A Hoax So Bold


The scam was so audacious, so outrageous and so clever that it fooled the best and brightest in American publishing.

In 1971, author Clifford Irving convinced McGraw-Hill and Life magazine that Howard Hughes, the reclusive billionaire, had secretly given him permission to write Hughes' autobiography.

A Convincing Lie

Irving was so convincing -- and the publishers so eager -- that they handed over checks totalling close to $1 million. By the time the hoax unraveled, Time magazine had put Irving on its cover as "Con-man of the Year," a title that Irving, now 76 and living in Aspen, Colo., has never quite lived down.

Watch the full interview tonight on "Nightline" at 11:35 EDT

The release of a new movie entitled "The Hoax," after Irving's own memoir, has dredged up a chapter of his life that Irving would just as soon forget.

"I have a list of things I'm called," said Irving, who is played in the film by Richard Gere. "A scam artist, totally reprehensible, con man, flimflam man, a man incapable of the truth, shameless liar and finally, from Richard Gere, 'really not a grown-up.'"

Hughes, of course, was among the most compelling and mysterious characters of his time. The billionaire aviator, movie mogul and industrialist had not been seen in public for 15 years. He was a rich and eccentric hermit. Irving, already a published author, was searching for a new book topic when a magazine article gave him a jolt of inspiration.

A Joint Conspiracy?

Irving says that his researcher, Dick Suskind, and his wife at the time, artist Edith Irving, joined him in hoodwinking his publishers into believing that Hughes had chosen Irving to tell his remarkable life story. At the time, Irving was a relatively obscure writer -- even more astounding, Irving persuaded McGraw-Hill to give him the advance check made out to Hughes.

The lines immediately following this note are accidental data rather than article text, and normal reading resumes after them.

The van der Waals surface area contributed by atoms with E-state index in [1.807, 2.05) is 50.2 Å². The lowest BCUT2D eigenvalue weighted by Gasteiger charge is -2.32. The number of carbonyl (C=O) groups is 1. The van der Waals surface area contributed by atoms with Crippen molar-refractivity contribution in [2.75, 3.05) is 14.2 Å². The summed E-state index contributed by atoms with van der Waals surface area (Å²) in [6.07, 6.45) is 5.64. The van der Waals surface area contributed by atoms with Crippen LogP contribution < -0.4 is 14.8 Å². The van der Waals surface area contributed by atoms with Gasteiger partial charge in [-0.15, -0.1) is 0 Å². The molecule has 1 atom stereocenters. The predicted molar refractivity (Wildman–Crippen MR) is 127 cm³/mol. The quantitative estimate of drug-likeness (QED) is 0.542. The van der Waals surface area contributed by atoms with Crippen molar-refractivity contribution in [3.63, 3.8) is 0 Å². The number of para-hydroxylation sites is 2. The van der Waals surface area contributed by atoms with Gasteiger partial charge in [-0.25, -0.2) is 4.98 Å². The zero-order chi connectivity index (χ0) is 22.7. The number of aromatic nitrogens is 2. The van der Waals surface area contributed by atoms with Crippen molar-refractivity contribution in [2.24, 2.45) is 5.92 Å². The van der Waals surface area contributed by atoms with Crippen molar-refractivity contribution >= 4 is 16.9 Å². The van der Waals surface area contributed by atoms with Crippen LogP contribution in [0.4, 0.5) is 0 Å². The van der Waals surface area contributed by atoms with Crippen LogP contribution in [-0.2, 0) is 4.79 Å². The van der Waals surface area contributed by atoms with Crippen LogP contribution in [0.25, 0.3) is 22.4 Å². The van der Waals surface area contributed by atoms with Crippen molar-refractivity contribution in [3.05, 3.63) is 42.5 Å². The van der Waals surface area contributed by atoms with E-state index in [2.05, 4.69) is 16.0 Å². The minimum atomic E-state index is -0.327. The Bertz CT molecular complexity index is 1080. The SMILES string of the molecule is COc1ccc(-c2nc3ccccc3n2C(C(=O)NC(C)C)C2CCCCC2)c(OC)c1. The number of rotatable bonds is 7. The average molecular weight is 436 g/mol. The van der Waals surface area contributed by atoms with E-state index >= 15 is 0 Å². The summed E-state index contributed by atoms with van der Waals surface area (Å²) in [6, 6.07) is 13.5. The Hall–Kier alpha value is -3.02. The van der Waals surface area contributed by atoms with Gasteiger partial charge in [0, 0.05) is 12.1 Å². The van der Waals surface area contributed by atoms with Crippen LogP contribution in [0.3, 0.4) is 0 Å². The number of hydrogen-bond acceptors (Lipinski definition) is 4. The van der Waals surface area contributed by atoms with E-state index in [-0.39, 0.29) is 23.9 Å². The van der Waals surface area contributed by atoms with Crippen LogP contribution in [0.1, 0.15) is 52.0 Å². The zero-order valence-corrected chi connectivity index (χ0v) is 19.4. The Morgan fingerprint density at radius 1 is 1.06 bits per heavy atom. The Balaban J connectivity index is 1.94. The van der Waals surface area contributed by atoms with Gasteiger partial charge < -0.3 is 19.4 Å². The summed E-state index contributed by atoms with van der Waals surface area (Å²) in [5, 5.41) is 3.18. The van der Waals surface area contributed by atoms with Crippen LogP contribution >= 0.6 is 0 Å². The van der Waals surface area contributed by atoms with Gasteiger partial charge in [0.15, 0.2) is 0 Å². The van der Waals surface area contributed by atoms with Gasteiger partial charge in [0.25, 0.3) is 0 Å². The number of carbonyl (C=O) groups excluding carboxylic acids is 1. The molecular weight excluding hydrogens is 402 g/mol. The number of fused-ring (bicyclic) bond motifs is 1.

"You know, one word from your wife, 'That's a stupid idea, you'd go to prison for that,' and it would have been off," Irving said, "but unfortunately when I told her about the idea, she said, 'Oh, that sounds like a lot of fun. Can I be involved? Can I play too?'"

Edith Irving cooked up a disguise and deposited the advance money intended for Hughes into a Swiss bank account. Irving forged Hughes' handwriting, even fooling experts hired by McGraw-Hill.

"I enjoyed writing the book and I got so involved in convincing people that it was real, I went overboard," Irving said. "I think it may also have been a product of the times and the place that I lived in. I lived on an island off the coast of Spain, in the Mediterranean. It was the late '60s, early '70s. It was sex, drugs and rock 'n' roll, and anything goes."

A Dangerous Gamble

For Irving and his fellow pranksters, keeping up the charade was as exhausting as it was exhilarating.

Their elaborate hoax hinged on one critical condition. "We gambled that Howard Hughes, who was a recluse, would not come out and would not be able to stand up, face a camera, face a judge and say, 'These guys are lying.'"

Hughes never did show his face. But in January 1972, he arranged a conference call with reporters, phoning in from his seclusion in the Bahamas, the last time he would ever be heard from again.

"I don't remember any script as wild. It is as stretching of the imagination as any yarn could turn out to be," Hughes said on the call.

Even after Hughes denounced the project as a fraud, Irving kept the hoax alive.

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